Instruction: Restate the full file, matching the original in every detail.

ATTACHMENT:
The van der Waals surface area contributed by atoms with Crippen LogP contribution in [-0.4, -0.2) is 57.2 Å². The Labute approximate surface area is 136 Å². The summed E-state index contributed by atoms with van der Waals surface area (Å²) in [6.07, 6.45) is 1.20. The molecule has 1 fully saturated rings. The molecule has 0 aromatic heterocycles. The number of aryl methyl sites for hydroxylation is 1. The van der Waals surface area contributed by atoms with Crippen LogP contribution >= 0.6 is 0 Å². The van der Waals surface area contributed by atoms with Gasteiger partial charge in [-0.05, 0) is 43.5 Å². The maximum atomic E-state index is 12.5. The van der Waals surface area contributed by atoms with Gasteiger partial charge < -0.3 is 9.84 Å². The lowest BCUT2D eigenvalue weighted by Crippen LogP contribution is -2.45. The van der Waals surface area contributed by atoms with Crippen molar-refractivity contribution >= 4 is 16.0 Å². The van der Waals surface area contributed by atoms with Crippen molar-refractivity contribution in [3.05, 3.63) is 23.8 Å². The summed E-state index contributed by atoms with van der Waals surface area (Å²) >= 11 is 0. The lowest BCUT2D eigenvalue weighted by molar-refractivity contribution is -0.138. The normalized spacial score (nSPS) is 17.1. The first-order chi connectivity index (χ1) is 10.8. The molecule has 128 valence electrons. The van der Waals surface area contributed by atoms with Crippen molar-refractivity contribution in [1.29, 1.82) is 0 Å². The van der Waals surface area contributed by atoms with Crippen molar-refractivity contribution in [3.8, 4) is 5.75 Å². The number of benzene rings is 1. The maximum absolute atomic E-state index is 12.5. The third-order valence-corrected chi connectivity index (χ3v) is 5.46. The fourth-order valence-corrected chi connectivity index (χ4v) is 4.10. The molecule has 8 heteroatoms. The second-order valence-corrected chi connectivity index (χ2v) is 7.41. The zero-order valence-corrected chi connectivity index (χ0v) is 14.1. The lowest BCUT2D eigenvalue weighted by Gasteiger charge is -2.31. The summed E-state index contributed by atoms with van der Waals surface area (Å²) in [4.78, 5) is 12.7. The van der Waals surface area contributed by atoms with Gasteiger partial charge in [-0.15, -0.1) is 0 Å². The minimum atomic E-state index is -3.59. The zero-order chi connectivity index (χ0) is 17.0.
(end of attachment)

The van der Waals surface area contributed by atoms with Crippen LogP contribution in [-0.4, -0.2) is 57.2 Å². The Labute approximate surface area is 136 Å². The summed E-state index contributed by atoms with van der Waals surface area (Å²) in [6.07, 6.45) is 1.20. The molecule has 1 fully saturated rings. The molecule has 0 aromatic heterocycles. The number of aryl methyl sites for hydroxylation is 1. The van der Waals surface area contributed by atoms with Crippen LogP contribution >= 0.6 is 0 Å². The van der Waals surface area contributed by atoms with Gasteiger partial charge in [-0.05, 0) is 43.5 Å². The maximum atomic E-state index is 12.5. The van der Waals surface area contributed by atoms with Gasteiger partial charge < -0.3 is 9.84 Å². The lowest BCUT2D eigenvalue weighted by Crippen LogP contribution is -2.45. The van der Waals surface area contributed by atoms with Crippen molar-refractivity contribution >= 4 is 16.0 Å². The van der Waals surface area contributed by atoms with Crippen molar-refractivity contribution in [3.05, 3.63) is 23.8 Å². The summed E-state index contributed by atoms with van der Waals surface area (Å²) >= 11 is 0. The lowest BCUT2D eigenvalue weighted by molar-refractivity contribution is -0.138. The normalized spacial score (nSPS) is 17.1. The first-order chi connectivity index (χ1) is 10.8. The molecule has 128 valence electrons. The van der Waals surface area contributed by atoms with Crippen molar-refractivity contribution in [1.29, 1.82) is 0 Å². The van der Waals surface area contributed by atoms with Crippen molar-refractivity contribution in [3.8, 4) is 5.75 Å². The number of benzene rings is 1. The maximum absolute atomic E-state index is 12.5. The third-order valence-corrected chi connectivity index (χ3v) is 5.46. The fourth-order valence-corrected chi connectivity index (χ4v) is 4.10. The molecule has 8 heteroatoms. The second-order valence-corrected chi connectivity index (χ2v) is 7.41. The zero-order valence-corrected chi connectivity index (χ0v) is 14.1. The lowest BCUT2D eigenvalue weighted by Gasteiger charge is -2.31. The summed E-state index contributed by atoms with van der Waals surface area (Å²) in [4.78, 5) is 12.7. The van der Waals surface area contributed by atoms with Gasteiger partial charge in [-0.15, -0.1) is 0 Å². The minimum atomic E-state index is -3.59. The zero-order chi connectivity index (χ0) is 17.0.